- The complete or partial loss of a body part (e.g. losing an arm in an accident)
- Complete or partial loss of the use of part of the body (e.g. not being able to partially/fully use one arm because of nerve damage)
- The partial loss of the use of the body as a whole (e.g. no longer being able to lift heavy objects because of a back injury)
Permanent Partial Disability Benefits Under Illinois Workers’ Compensation Law
If you have been permanently disabled by a work-related injury, you may be entitled to PPD benefits. The benefits are typically paid by your employer or your employer’s workers’ comp insurance company after you have recovered and your doctor has confirmed that you’ve reached “maximum medical improvement” (MMI). In other words, that your injury has healed to the greatest extent possible and will improve further.
Because PPD benefits are handled at the state level, they can vary greatly from one state to the next. Different states use different approaches to calculating benefits.
In Illinois, your employer and/or the Illinois Workers’ Compensation Commission (IWCC) will calculate your PPD benefits in one of the following four ways:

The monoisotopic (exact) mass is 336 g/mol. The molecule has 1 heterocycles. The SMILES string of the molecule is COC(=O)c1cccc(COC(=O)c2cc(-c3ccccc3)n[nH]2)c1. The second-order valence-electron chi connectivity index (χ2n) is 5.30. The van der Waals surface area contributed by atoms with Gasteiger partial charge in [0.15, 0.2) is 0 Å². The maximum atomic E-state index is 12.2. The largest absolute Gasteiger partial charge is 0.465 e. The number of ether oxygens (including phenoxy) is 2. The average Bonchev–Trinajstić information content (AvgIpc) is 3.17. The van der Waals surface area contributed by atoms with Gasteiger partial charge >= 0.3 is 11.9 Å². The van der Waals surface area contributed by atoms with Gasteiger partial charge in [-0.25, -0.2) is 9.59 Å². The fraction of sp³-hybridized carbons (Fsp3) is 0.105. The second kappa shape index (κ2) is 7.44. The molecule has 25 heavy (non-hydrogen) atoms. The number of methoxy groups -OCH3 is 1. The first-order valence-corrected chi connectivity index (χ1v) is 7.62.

If you had to switch jobs as a result of physical impairments because of your injury/illness (e.g. switching from a construction job to an office job) and the new job pays less than your former job, you can receive a wage differential of two-thirds 66.6%) of the difference between your former and current gross weekly wage. However, there is a weekly cap on the wage differential.
As an alternative to the wage differential, you can collect a permanent disability payment based on 60% of your average weekly wage. The state of Illinois caps the number of weeks you can collect payment for injury to 25 specific body parts. For example, the maximum number of weeks you can collect for a hand injury is 205 weeks. For an arm amputated above the elbow, the max is 270 weeks. The scheduled injury benefit is calculated by multiplying the number of weeks by 60% of your average weekly wage. As an example, if your average weekly wage was $500 when you lost complete use of one hand, you would take 60% of that amount ($300) and multiply it by the number of weeks for that body part (205) to arrive at a total payout of $61,500.